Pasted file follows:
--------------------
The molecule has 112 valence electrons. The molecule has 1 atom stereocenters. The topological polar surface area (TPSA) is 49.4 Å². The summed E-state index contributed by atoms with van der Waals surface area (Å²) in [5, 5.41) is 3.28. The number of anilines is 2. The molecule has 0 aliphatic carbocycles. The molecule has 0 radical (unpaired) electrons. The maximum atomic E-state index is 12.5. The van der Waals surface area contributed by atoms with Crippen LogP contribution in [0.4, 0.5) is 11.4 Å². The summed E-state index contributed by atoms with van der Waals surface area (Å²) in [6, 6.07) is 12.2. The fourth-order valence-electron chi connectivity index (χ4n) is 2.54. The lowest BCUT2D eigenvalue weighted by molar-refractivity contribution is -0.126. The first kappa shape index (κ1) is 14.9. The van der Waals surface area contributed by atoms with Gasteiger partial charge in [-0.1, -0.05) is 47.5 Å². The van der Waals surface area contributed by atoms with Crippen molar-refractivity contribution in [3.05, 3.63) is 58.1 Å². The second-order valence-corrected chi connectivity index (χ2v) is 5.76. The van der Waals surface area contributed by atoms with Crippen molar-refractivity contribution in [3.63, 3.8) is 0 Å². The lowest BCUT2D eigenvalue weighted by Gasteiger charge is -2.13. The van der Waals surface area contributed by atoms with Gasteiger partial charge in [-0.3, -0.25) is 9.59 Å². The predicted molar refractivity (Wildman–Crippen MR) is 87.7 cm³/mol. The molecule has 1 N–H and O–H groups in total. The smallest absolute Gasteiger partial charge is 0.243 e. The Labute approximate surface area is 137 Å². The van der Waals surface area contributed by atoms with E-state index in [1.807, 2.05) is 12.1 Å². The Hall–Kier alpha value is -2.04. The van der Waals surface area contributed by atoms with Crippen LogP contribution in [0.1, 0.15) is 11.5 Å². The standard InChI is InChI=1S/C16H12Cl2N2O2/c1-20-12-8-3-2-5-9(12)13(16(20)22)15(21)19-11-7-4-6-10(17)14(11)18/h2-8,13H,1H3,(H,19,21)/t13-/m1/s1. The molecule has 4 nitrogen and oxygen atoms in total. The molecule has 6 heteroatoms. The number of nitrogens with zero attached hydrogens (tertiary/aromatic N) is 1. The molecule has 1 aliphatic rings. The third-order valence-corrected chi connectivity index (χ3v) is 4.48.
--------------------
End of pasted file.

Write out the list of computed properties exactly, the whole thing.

The molecule has 112 valence electrons. The molecule has 1 atom stereocenters. The topological polar surface area (TPSA) is 49.4 Å². The summed E-state index contributed by atoms with van der Waals surface area (Å²) in [5, 5.41) is 3.28. The number of anilines is 2. The molecule has 0 aliphatic carbocycles. The molecule has 0 radical (unpaired) electrons. The maximum atomic E-state index is 12.5. The van der Waals surface area contributed by atoms with Crippen LogP contribution in [0.4, 0.5) is 11.4 Å². The summed E-state index contributed by atoms with van der Waals surface area (Å²) in [6, 6.07) is 12.2. The fourth-order valence-electron chi connectivity index (χ4n) is 2.54. The lowest BCUT2D eigenvalue weighted by molar-refractivity contribution is -0.126. The first kappa shape index (κ1) is 14.9. The van der Waals surface area contributed by atoms with Gasteiger partial charge in [-0.1, -0.05) is 47.5 Å². The van der Waals surface area contributed by atoms with Crippen molar-refractivity contribution in [3.05, 3.63) is 58.1 Å². The second-order valence-corrected chi connectivity index (χ2v) is 5.76. The van der Waals surface area contributed by atoms with Crippen molar-refractivity contribution in [3.63, 3.8) is 0 Å². The lowest BCUT2D eigenvalue weighted by Gasteiger charge is -2.13. The van der Waals surface area contributed by atoms with Gasteiger partial charge in [-0.3, -0.25) is 9.59 Å². The predicted molar refractivity (Wildman–Crippen MR) is 87.7 cm³/mol. The molecule has 1 N–H and O–H groups in total. The smallest absolute Gasteiger partial charge is 0.243 e. The Labute approximate surface area is 137 Å². The van der Waals surface area contributed by atoms with E-state index in [1.807, 2.05) is 12.1 Å². The Hall–Kier alpha value is -2.04. The van der Waals surface area contributed by atoms with Crippen LogP contribution in [0.1, 0.15) is 11.5 Å². The standard InChI is InChI=1S/C16H12Cl2N2O2/c1-20-12-8-3-2-5-9(12)13(16(20)22)15(21)19-11-7-4-6-10(17)14(11)18/h2-8,13H,1H3,(H,19,21)/t13-/m1/s1. The molecule has 4 nitrogen and oxygen atoms in total. The molecule has 6 heteroatoms. The number of nitrogens with zero attached hydrogens (tertiary/aromatic N) is 1. The molecule has 1 aliphatic rings. The third-order valence-corrected chi connectivity index (χ3v) is 4.48.